By 1700 there were already more than 2000 coffee houses in London. They were also known as “Pfennig Universities”, because for this price you could get a cup of coffee and listen to extraordinary conversations for hours. Each of them specialized in a certain clientele, e.g. according to profession like doctors, army officers or merchants, but also according to party affiliation like Whigs or Tories.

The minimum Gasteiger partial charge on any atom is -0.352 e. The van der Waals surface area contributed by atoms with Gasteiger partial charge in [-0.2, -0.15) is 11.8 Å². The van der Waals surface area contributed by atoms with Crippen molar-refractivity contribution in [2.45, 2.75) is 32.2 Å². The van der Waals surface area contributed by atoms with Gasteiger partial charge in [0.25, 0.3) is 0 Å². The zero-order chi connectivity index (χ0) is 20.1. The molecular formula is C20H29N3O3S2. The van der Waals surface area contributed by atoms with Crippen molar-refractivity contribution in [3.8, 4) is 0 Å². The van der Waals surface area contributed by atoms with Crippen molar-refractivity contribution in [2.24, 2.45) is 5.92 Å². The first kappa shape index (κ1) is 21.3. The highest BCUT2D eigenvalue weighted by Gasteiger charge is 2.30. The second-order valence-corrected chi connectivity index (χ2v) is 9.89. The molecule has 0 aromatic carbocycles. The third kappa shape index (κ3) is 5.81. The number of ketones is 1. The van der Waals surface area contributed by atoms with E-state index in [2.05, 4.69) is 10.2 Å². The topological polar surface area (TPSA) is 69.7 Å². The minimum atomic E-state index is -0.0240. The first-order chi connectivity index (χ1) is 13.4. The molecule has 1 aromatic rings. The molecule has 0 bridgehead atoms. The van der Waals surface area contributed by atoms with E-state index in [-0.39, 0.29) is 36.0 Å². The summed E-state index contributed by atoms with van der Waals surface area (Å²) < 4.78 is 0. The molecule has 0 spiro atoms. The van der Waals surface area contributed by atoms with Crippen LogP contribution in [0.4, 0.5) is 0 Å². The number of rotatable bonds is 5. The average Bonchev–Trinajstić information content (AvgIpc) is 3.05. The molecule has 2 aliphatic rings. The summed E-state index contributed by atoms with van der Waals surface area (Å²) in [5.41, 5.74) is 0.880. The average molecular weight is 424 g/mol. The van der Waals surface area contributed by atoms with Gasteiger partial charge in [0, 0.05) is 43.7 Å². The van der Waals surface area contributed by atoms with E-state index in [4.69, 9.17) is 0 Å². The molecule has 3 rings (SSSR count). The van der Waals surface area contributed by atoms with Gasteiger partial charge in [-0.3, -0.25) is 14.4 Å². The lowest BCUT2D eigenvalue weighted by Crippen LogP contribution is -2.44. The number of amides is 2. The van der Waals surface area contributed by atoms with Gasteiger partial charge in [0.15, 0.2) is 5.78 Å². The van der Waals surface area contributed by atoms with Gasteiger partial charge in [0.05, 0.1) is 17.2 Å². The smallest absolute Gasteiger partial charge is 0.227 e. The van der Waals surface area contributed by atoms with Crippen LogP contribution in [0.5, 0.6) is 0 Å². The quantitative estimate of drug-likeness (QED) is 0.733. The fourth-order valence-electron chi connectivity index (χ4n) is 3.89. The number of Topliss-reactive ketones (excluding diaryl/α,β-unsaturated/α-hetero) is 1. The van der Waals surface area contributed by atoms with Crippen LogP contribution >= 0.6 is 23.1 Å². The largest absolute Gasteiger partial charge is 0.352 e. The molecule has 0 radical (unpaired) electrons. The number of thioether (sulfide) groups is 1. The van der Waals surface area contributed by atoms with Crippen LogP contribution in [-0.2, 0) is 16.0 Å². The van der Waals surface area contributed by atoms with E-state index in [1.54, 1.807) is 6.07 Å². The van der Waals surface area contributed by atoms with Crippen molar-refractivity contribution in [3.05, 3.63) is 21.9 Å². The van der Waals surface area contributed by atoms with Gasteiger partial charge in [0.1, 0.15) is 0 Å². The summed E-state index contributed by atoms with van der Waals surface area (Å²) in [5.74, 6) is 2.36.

They were England’s first egalitarian meeting places where a man was required to chat with his table mates, whether he knew them or not.


In Edward Lloyd’s business, for example, it was mainly seafarers and merchants who were on the move, and he regularly prepared “ship lists” to sign for insurers who met here to offer insurance. These were the beginnings of the famous insurance group Lloyd´s of London.


The London Stock Exchange or newspapers such as “The Tattler” or “The Spectator” emerged from other coffee houses.